This put Bresch in an awkward spot.

Mylan had long painted itself as a different sort of drug company, one principally concerned with stakeholders — like patients and employees — rather than the short-term profits of shareholders and investment banks. And Bresch had once been hailed by Esquire as a “patriot of the year” for her work to improve safety standards for generic drugs.

So why was her company leaving home in the name of corporate profits?

Bresch’s spin: Mylan needed to ditch the United States to stay in the US. Setting up shop in the Netherlands provided tax savings, sure, but it also gave Mylan the protection of Dutch law, which makes it easier for companies to fend off hostile acquisitions. At the time, Teva was trying to galvanize a shareholder revolt to depose Mylan’s management, something Bresch said could have imperiled patients and employees.

“I said, ‘You know, Dad, we have 5,000 employees in Morgantown, W.Va. — we’re one of the largest employers in West Virginia,’” she told an audience at Fortune’s Most Powerful Women Summit in 2015. “I can guarantee you, if we don’t protect ourselves, no one’s going to protect those jobs.”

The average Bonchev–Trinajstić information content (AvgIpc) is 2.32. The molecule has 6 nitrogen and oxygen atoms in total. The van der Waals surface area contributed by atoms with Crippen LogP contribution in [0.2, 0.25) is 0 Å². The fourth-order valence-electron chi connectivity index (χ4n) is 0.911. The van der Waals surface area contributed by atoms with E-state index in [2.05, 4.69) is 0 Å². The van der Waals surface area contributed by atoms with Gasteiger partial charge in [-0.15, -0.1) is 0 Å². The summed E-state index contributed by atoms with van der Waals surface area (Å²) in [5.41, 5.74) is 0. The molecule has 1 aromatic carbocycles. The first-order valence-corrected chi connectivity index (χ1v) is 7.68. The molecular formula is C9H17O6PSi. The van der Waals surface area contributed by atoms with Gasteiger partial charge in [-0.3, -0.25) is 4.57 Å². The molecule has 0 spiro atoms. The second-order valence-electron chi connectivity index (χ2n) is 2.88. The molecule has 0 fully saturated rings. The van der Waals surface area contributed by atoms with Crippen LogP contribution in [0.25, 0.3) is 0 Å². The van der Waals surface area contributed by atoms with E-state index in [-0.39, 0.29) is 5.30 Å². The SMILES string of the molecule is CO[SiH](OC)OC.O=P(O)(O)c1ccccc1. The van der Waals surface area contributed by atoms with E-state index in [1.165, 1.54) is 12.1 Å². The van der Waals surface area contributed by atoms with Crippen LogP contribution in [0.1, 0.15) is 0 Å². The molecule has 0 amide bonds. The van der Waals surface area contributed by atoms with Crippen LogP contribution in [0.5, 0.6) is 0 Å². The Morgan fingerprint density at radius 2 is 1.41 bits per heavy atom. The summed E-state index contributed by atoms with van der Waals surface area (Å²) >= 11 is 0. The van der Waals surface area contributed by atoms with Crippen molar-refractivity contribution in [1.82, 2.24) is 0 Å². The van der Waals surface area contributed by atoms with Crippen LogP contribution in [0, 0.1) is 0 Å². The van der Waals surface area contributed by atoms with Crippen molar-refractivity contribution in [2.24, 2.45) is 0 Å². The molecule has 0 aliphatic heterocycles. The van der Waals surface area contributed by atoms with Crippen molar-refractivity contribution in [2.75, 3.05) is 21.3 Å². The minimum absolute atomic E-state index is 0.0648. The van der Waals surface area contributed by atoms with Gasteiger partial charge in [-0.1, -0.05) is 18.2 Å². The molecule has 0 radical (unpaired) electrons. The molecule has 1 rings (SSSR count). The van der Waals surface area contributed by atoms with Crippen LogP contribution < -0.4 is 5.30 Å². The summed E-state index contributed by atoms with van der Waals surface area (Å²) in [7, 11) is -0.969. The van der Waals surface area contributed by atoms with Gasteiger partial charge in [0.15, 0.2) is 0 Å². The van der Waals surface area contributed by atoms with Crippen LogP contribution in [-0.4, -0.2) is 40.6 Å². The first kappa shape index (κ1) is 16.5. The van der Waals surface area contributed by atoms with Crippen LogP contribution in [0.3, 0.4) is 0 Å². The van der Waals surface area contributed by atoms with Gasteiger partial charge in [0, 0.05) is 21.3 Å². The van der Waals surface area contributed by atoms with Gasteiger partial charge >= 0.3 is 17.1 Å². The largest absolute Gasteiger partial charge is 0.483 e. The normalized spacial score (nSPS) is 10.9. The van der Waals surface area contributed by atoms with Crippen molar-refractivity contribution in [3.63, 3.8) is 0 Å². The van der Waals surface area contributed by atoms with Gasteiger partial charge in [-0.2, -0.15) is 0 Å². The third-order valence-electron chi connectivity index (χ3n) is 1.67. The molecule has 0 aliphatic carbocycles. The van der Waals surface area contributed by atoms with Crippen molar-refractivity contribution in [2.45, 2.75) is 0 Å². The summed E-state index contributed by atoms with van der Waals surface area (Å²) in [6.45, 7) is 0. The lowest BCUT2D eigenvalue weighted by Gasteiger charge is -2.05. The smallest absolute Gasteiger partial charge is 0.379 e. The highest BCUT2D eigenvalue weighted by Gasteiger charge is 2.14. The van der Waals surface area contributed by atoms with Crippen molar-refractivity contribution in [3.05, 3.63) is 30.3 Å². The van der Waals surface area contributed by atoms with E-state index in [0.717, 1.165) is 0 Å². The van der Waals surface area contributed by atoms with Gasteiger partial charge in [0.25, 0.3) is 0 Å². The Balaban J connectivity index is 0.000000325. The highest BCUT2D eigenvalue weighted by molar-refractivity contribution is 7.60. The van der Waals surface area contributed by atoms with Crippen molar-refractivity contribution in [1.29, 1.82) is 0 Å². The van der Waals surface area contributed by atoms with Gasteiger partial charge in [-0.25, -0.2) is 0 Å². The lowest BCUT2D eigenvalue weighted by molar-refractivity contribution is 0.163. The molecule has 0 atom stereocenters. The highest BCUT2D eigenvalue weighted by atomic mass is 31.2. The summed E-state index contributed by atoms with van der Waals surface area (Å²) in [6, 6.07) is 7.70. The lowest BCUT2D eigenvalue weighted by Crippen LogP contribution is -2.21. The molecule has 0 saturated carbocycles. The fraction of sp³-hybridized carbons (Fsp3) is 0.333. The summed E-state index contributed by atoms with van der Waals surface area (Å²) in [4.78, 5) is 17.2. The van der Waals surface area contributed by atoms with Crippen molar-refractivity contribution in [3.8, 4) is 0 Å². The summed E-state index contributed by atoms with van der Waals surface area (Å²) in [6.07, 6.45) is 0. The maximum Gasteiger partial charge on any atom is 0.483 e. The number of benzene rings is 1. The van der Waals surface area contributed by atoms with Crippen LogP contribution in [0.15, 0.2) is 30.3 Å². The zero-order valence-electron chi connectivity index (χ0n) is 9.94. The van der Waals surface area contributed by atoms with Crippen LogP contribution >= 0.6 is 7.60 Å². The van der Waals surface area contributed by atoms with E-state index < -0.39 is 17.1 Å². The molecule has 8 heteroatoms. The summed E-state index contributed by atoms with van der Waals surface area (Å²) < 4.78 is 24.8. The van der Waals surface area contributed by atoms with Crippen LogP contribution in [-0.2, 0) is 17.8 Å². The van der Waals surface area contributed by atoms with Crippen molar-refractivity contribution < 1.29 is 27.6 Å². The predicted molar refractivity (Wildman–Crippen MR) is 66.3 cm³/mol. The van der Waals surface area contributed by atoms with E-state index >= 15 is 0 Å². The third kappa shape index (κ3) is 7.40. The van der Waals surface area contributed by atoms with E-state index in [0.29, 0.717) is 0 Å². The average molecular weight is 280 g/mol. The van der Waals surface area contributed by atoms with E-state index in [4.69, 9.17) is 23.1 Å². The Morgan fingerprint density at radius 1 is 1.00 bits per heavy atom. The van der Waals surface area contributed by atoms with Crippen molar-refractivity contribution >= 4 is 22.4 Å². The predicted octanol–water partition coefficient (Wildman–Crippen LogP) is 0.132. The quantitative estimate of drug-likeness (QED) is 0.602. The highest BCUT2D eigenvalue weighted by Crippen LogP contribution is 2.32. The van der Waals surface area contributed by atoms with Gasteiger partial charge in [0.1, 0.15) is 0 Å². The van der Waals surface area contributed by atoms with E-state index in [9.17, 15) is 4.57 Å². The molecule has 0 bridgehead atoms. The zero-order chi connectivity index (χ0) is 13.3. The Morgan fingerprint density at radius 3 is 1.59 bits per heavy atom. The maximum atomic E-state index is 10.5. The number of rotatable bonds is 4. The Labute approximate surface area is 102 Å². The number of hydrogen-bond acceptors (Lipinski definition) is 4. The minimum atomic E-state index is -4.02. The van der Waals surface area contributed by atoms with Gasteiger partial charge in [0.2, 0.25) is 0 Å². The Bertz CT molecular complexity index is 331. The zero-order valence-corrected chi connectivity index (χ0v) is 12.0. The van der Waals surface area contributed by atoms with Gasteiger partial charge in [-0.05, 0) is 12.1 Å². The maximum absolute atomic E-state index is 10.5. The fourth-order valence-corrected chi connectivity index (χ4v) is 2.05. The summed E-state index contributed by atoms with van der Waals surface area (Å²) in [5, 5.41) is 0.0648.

Senators take aim at EpiPen price hikes

Explaining EpiPen’s 450 percent price increase may prove more difficult, as the public outrage that once dogged Shkreli’s Turing Pharmaceuticals has shifted to Mylan.

Senator Amy Klobuchar (D-Minn.) has called for the Federal Trade Commission to investigate Mylan’s pricing practices, writing Monday that “not only is this alarming price increase unjustified; it puts lifesaving treatment out of reach to the consumers who need it most.” The same day, Senator Chuck Grassley (R-Iowa) wrote Mylan asking for information on how it set the price for its auto-injector, and Senator Richard Blumenthal (D-Conn.) called for the company to lower the cost of EpiPen.

Days before, Senator Bernie Sanders had tweeted that “there’s no reason an EpiPen, which costs Mylan just a few dollars to make, should cost families more than $600.” A MoveOn.org petition, titled Stop Immoral Price Gouging for Life-Saving EpiPen, had garnered nearly 19,000 signatures as of Tuesday night.

In a statement, Mylan defended its patient-access programs, which it said provide EpiPens for free to 80 percent of insured patients. But the company did not address price increases or their effect on patients without insurance.

Meanwhile, some shareholders are losing faith. The company’s stock price has fallen more than 30 percent since last summer, when Mylan finally shook off the threat of a takeover by Teva. In May, Goldman Sachs downgraded Mylan, citing a “cloud over generic drug pricing.”

And on Tuesday, analysts from Citigroup warned that the current public focus on EpiPen pricing could weigh down Mylan’s stock, especially if the company has to appear before a Senate committee.

If Mylan loses too much value, it could struggle to defend itself from a future hostile takeover. But Bresch herself is well-insured: According to a recent analysis from Bloomberg, if she’s deposed in a merger, she’s in line for a $61.5 million golden parachute.